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Mother Earth's Powerhouse: Niagara Falls


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    Published  9-1-2018

    There is nothing more beautiful than Mother Nature's most powerful places. Niagara Falls is one of those special places. I just returned from a visit there and was literally blown away. At the top of Cave of the Winds as I stood on Hurricane Deck I felt as if I was experiencing the most powerful storm ever.

    Cave of the Winds is part of Niagara Falls State Park. The park is free and open 365 days a year. Many of the attractions located in the park are paid ones but worth it. Niagara Falls State Park, created in 1885, is the oldest state park in the U.S. It's composed of the mainland section and several islands.

    Cave of the Winds

    Cave of the Winds is on Goat Island. You begin your trek to the top of Bridal Veil Falls at the World Changed Here Pavilion. Here you learn about the history of Niagara Falls. The natural wonder was formed during the Ice Age around 12,300 years ago. It wasn't always the scenic wonder it is today.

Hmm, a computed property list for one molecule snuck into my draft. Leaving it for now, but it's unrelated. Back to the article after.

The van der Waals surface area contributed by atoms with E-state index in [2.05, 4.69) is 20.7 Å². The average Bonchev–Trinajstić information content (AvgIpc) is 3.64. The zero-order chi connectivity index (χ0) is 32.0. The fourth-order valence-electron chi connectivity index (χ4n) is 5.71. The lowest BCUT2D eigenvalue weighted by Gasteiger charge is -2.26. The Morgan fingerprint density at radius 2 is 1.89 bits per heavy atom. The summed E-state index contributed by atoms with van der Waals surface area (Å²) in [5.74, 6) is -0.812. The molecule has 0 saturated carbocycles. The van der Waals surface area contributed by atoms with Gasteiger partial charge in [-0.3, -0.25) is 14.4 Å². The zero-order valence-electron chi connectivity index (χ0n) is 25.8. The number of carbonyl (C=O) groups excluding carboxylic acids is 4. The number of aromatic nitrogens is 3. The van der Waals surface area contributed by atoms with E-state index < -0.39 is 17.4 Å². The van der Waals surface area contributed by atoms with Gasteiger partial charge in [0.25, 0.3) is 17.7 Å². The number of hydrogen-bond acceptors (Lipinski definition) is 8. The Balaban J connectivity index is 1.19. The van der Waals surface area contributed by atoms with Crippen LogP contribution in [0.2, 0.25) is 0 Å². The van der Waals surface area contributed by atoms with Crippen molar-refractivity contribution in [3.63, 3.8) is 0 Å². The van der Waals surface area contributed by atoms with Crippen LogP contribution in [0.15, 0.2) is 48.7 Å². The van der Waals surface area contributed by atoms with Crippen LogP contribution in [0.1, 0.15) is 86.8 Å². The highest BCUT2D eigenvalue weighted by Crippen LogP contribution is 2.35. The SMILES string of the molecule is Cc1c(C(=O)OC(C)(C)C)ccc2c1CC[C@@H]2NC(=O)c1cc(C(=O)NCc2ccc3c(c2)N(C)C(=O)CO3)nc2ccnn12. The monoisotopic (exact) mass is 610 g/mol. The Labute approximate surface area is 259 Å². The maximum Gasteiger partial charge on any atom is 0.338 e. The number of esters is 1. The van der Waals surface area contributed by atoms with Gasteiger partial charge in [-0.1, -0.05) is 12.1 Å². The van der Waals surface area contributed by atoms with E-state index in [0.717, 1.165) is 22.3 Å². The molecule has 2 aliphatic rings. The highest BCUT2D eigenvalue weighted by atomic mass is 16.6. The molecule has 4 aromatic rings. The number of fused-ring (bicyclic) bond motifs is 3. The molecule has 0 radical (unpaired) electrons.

At the start of the Industrial Revolution in the early 19th Century, money and power overcame love of Mother Earth and her beauty for a time. Greedy capitalists realized they could harness that power to make millions. They built the first power plant in 1895. Since the plant used direct current (DC) it could only transmit electricity 100 yards. So the industrialists built ugly mills and factories on the banks of the river. Cheap hucksters began to turn the natural beauty of the falls into what we would call a "Tourist Trap" today.

    By the end of the 1860s, a small group of environmentalists founded the Free Niagara movement. They wanted to return the river and the falls area to its natural state with sensible use of the power to create electricity. Landscape architect Frederick Law Olmsted was one of the leading proponents of Free Niagara. Finally in 1895 the state signed a bill creating the Niagara Reservation. The park we see today began. Olmstead designed it as a place of natural beauty with foot paths wending through it where “the masses could be renewed.”